Having ‘done’ much of Europe including some of it’s least visited areas, tasted the US and experienced Hong Kong and China, choices of reasonably priced but exotic destinations were diminishing. My wife Joan and I wanted a complete change of culture, somewhere exotic and maybe just a little challenging, definitely not just sun, sea and […]
Wildwood and woodturning blog
Fifty years ago my father Ted king was commissioned to create some new church furniture for Christ Church, Holmer Green. These heavy oak pieces were built in the living room of our house in Watchet Lane in the mid 1950s. Apart from his quire stools, this work remains in general use to this day. I […]
Segmented turned work has had its devotees amongst woodturners both amateur and professional since the 1930s (who remembers those two toned, brick-like biscuit barrels and fruit bowls?). In recent years some remarkable three-dimensional work has been produced, much of it pushing the boundaries of what would seem possible, some of it appearing in the pages […]
When turning with wet wood there is usually some distortion but to me it is all part of mother natures character and imparts a stamp of individuality.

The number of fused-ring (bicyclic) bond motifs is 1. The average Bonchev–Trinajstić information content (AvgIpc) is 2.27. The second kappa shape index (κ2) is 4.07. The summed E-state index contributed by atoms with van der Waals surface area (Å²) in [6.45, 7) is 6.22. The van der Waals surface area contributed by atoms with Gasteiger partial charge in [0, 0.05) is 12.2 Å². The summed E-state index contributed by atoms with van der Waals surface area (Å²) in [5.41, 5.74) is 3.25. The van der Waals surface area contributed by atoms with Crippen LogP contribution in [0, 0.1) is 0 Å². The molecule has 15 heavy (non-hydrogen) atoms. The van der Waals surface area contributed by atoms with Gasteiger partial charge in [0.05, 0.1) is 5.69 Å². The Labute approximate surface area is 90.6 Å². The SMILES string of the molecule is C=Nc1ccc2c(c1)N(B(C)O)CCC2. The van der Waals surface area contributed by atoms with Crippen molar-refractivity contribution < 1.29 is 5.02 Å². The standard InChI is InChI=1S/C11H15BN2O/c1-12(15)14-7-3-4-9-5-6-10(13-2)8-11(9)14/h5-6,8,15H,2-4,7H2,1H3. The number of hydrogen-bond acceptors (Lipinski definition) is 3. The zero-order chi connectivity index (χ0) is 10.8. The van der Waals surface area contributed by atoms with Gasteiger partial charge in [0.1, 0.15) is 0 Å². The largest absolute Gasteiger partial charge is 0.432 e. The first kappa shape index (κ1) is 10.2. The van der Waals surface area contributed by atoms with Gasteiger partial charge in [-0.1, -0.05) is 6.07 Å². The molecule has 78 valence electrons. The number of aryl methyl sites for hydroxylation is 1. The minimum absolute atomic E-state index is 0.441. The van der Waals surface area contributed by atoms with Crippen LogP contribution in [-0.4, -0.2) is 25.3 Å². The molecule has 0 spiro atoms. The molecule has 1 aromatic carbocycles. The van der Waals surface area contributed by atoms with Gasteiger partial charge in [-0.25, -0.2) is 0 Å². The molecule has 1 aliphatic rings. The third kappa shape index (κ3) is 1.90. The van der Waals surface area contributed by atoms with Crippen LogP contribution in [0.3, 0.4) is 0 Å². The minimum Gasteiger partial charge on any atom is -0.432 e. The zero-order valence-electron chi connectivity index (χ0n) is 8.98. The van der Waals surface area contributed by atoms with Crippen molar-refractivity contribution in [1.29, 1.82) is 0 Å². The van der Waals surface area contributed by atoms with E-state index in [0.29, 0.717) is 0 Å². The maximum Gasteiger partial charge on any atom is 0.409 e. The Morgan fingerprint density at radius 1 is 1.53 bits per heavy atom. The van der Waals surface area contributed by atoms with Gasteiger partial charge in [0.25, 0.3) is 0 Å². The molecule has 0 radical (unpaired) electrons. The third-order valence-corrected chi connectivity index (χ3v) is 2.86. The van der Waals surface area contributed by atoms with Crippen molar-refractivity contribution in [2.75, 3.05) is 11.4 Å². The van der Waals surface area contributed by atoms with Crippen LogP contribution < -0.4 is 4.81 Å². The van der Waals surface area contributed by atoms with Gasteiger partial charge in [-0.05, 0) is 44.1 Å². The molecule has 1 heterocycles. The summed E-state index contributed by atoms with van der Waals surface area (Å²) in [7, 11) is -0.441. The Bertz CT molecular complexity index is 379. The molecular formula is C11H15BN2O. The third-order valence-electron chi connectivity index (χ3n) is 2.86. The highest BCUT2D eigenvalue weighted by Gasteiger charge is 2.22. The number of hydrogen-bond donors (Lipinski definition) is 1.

The old chair bodgers of Buckinghamshire are now relegated to history, the last few of them doggedly clinging on to their traditional way of life until the late 1950s.
Vessels come in all shapes and sizes and most lathe artists try to achieve a silhouette that first and foremost appeals to the eye. A beautiful form, balance, a pretty profile, outline is just one part of the whole. Choice of material is usually of major importance. It must of course be fit for the […]
When things are commonplace they are often taken for granted but when the ‘everyday’ nears extinction we sit up, take notice and begin to realise the value of what has become unique. This was in some measure the story of George William Lailey (1869—1958), bowl turner of Bucklebury Common, Berkshire. Both George Lailey’s father and […]
The Doomsday Book records the Northhamptonshire hamlet of Clive (Kings Cliffe) as, ‘standing in 4 acres of meadow with a wood a mile long by half a mile broad’. In medieval times the village was one of the ‘Twelve Forrest Villages’ within the 250 sq. miles of Rockingham Forrest, originally owned by the crown and […]
Spinning of wool in the West has for a long time been the province of the machine, but in many parts of the globe including much of Eastern Europe this time-old activity is still very much a hand skill. Some spinners use a spinning wheel while many more produce woollen thread with the aid of […]